9. Don’t Tell. Show.

This is a common blunder. Fresh-out-of-university students, even adults who have been on the job for decades, tend to say they are good at things. For example, don’t say you are a good leader if you don’t have any proof of you being a leader at something. Were you the head of your class or additional organization? State that instead.  Anyone can claim they are good at something, but if you want to stand out and get the job you need to show that you are actually good at those things.

10. Update Your Resume at Least Every Six Months

Your experiences and knowledge will evolve as you advance in your career. We recommended taking some time at least once every six months to update your resume with any new skills you’ve learned, achievements you are proud of and events that ‘show but don’t tell’ that you are good at something.  When doing this, make sure that you are not just adding more and more information that creates a long wordy resume, instead, you should replace anything less impressive or less relevant appropriate with your new impressive experiences and achievements.

In addition to simply creating a stellar resume, it’s important to consider the following:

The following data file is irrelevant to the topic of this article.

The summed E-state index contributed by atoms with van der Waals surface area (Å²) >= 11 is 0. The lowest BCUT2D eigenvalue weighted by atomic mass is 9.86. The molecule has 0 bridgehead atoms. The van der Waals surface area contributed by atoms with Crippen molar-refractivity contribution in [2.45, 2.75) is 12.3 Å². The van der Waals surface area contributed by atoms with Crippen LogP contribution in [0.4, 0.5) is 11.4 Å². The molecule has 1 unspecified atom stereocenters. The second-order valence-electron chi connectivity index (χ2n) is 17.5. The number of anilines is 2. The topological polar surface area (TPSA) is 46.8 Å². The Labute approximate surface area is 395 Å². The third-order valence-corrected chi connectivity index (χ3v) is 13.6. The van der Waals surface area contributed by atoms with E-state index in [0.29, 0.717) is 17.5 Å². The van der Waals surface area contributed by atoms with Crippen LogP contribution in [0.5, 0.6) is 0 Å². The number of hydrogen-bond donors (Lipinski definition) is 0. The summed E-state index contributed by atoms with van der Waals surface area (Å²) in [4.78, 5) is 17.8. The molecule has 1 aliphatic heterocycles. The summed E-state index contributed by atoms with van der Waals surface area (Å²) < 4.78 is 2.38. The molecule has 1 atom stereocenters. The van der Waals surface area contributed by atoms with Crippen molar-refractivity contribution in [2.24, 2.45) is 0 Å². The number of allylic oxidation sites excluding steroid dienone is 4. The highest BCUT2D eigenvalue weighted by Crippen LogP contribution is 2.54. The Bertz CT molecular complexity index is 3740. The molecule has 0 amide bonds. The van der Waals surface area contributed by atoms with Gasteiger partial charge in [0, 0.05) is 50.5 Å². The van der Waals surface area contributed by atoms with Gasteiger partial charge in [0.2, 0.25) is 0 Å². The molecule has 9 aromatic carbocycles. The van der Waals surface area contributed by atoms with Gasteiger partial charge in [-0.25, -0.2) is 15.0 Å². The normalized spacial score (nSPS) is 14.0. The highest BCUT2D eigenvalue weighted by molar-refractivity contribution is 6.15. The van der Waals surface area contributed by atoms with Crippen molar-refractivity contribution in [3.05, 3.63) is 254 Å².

1. Connections are sometimes more important than your grades. Many employers don’t even ask what your GPA was, especially if you meet the minimum requirement and have the background experience and skills needed. These days it’s always about who you know. Try contacting your school’s career services or engineering department and see if they can connect you with an alumnus who is hiring or has an open internship available.
  2. Tap into the power of LinkedIn. You can access a lot of career guidance by reaching out to people and engaging with them on this platform. Perhaps there’s an alumnus you come across on LinkedIn. Reach out to him or her and discuss what works. If you make the effort and ask for help, it’s a plus.
  3. Just get a job. Any (related) job. Chances are, you won’t spend a lifetime in your first job. It’s important to gain the experience and soak up everything you can while you’re there. If you can’t land a full-time job right after graduating, there is no shame of applying to an internship instead. Chances are you’ll be ahead of a bunch of the applicants since most people apply for internships while still in school, so you’ll be competing with people without a degree. Who knows, you may even get an offer for a full-time position after working at your internship for a couple of months.